Here is a prior similar question and response that might help -
I would take the access cover plate off the heater to SEE if the main burner is firing, not count on listening - sometimes a couple of screws holding it in, usually just settles into place with a couple of "ears" slipping into place to hold it in.
Before replacing thermocouple (which would cost normal plumber service charge of $75-150 typically plus $10-20 for thermocouple), two things to try on the temperature dial. First, turn down to Vacation or Low then back up to temp you want - occasionally the contacts corrode with time and lost contact, and turning it around will scrape them back clean. If that does not work, try turning your thermostat to Low or Vacation, then back up 10-20 degrees higher than desired temp and see if it kicks on. As thermostats get old they sometimes "drift" - lose accuracy. Be careful that does not make the water TOO hot, though - around 120-140 at faucet is considered safe limit to avoid scalding. Consumer Product Safety Commission says 120 (especially for disabled or elderly with slow response times or loss of feeling, and small children), OSHA says 140, most manufacturers and "old-school" rule of thumb 130.
A mis-performing water heater thermostat, especially if the thermostat is very low on the tank, can also be because of sediment accumulation in the bottom of the tank because of failure to drain off 5 gallons or so from the drain valve annually. What happens is if it is partly (or completely) immersed in sediment, the surrounding sediment acts as an insulator and heats up quickly during firing of the heater, so reaches indicated temperature long before the water reaches that temp - leading to warm but not fully hot water.
Also on thermocouple - take flashlight and make sure it is well into the pilot flame - the tip and about 1/2 the length of the brass end of the thermocouple should be immersed in the pilot flame - rarely the "fingers" or twist-knob that tightens the thermocouple in place will slip and let it drop down to the flame is not heating the thermocouple enough. At times, it can be getting enough heat to let the pilot gas flow, but not enough to open the gas control valve for the main burner.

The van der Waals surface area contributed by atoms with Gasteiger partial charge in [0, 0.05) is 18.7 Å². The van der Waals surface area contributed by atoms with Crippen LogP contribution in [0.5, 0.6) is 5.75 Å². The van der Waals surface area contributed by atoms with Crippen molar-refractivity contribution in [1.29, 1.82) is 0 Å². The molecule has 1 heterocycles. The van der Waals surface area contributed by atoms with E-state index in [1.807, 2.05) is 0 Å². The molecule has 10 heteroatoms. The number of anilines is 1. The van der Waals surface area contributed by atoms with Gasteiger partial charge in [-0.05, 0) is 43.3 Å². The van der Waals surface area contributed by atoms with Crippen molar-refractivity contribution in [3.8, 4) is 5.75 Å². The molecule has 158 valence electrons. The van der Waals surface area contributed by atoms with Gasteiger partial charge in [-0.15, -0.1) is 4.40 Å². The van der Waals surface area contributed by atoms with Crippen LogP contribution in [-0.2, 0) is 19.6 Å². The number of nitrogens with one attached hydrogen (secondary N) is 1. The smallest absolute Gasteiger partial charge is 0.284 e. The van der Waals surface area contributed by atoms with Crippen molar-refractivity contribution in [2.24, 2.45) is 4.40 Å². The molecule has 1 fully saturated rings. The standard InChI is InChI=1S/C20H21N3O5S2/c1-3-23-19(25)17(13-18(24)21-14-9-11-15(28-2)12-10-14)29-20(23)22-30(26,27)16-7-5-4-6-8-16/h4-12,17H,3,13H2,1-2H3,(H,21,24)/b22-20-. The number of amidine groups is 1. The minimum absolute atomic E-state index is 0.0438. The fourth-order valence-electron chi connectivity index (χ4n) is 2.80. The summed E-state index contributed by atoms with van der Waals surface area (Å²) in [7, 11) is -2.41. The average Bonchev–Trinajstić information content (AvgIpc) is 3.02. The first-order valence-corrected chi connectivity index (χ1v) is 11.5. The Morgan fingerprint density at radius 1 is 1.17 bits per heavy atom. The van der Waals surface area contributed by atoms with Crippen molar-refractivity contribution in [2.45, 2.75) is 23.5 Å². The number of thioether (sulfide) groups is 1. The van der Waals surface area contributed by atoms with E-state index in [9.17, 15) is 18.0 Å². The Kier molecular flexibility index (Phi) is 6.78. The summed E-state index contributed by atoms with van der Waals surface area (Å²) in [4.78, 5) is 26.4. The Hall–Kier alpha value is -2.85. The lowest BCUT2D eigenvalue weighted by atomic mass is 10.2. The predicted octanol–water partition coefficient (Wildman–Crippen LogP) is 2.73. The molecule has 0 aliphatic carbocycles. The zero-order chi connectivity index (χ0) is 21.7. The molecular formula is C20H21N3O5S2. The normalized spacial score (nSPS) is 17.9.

One other thermocouple issue - make sure (after turning gas valve to PILOT and removing cover plate) that the thermocouple is not buried in rust - that can affect the temperature that it sees and cause it to not work correctly. If it is, get plumber to service it or for DIY turn off as entirely (valve control to off), let cool completely, then carefully (without breaking off pilot or gas fittings) brush or vacuum (easier) the burner element and pilot area clean. Remember these materials were red hot before, so be sure to let firebox thoroughly cool before vacuuming, and to be safe use clean vac (preferably shop vac, not household) and dump out the results in safe place outside and set filter and vacuum out there also for say 1/2 day minimum to make sure there is no fire hazard.
In summary - if water gets warm and reheats after use (though not to full temp) probably a thermostat issue (drift, sediment, or whatever) because it is firing but just not getting to full temp. If not firing and reheating at all, then thermocouple or rarely the gas control valve is the problem.